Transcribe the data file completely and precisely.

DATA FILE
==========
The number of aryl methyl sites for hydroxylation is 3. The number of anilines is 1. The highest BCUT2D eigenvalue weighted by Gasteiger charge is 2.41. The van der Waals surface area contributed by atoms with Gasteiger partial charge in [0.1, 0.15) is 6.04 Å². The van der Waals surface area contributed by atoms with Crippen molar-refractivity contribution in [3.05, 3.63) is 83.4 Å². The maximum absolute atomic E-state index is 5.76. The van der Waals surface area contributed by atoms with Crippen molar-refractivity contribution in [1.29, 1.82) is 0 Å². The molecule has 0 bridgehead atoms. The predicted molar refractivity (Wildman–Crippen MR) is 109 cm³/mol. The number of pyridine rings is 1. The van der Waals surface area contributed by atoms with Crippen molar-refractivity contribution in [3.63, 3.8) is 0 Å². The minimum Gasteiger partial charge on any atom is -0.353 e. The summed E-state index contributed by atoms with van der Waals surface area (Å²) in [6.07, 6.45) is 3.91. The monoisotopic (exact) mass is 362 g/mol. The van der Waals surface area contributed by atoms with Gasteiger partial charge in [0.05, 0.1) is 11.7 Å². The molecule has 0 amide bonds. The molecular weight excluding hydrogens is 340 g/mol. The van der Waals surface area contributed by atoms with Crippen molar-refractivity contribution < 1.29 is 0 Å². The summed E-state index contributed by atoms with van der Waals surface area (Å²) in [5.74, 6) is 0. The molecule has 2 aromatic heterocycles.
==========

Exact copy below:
The number of aryl methyl sites for hydroxylation is 3. The number of anilines is 1. The highest BCUT2D eigenvalue weighted by Gasteiger charge is 2.41. The van der Waals surface area contributed by atoms with Gasteiger partial charge in [0.1, 0.15) is 6.04 Å². The van der Waals surface area contributed by atoms with Crippen molar-refractivity contribution in [3.05, 3.63) is 83.4 Å². The maximum absolute atomic E-state index is 5.76. The van der Waals surface area contributed by atoms with Crippen molar-refractivity contribution in [1.29, 1.82) is 0 Å². The molecule has 0 bridgehead atoms. The predicted molar refractivity (Wildman–Crippen MR) is 109 cm³/mol. The number of pyridine rings is 1. The van der Waals surface area contributed by atoms with Crippen molar-refractivity contribution in [3.63, 3.8) is 0 Å². The minimum Gasteiger partial charge on any atom is -0.353 e. The summed E-state index contributed by atoms with van der Waals surface area (Å²) in [6.07, 6.45) is 3.91. The monoisotopic (exact) mass is 362 g/mol. The van der Waals surface area contributed by atoms with Gasteiger partial charge in [0.05, 0.1) is 11.7 Å². The molecule has 0 amide bonds. The molecular weight excluding hydrogens is 340 g/mol. The van der Waals surface area contributed by atoms with Crippen molar-refractivity contribution < 1.29 is 0 Å². The summed E-state index contributed by atoms with van der Waals surface area (Å²) in [5.74, 6) is 0. The molecule has 2 aromatic heterocycles.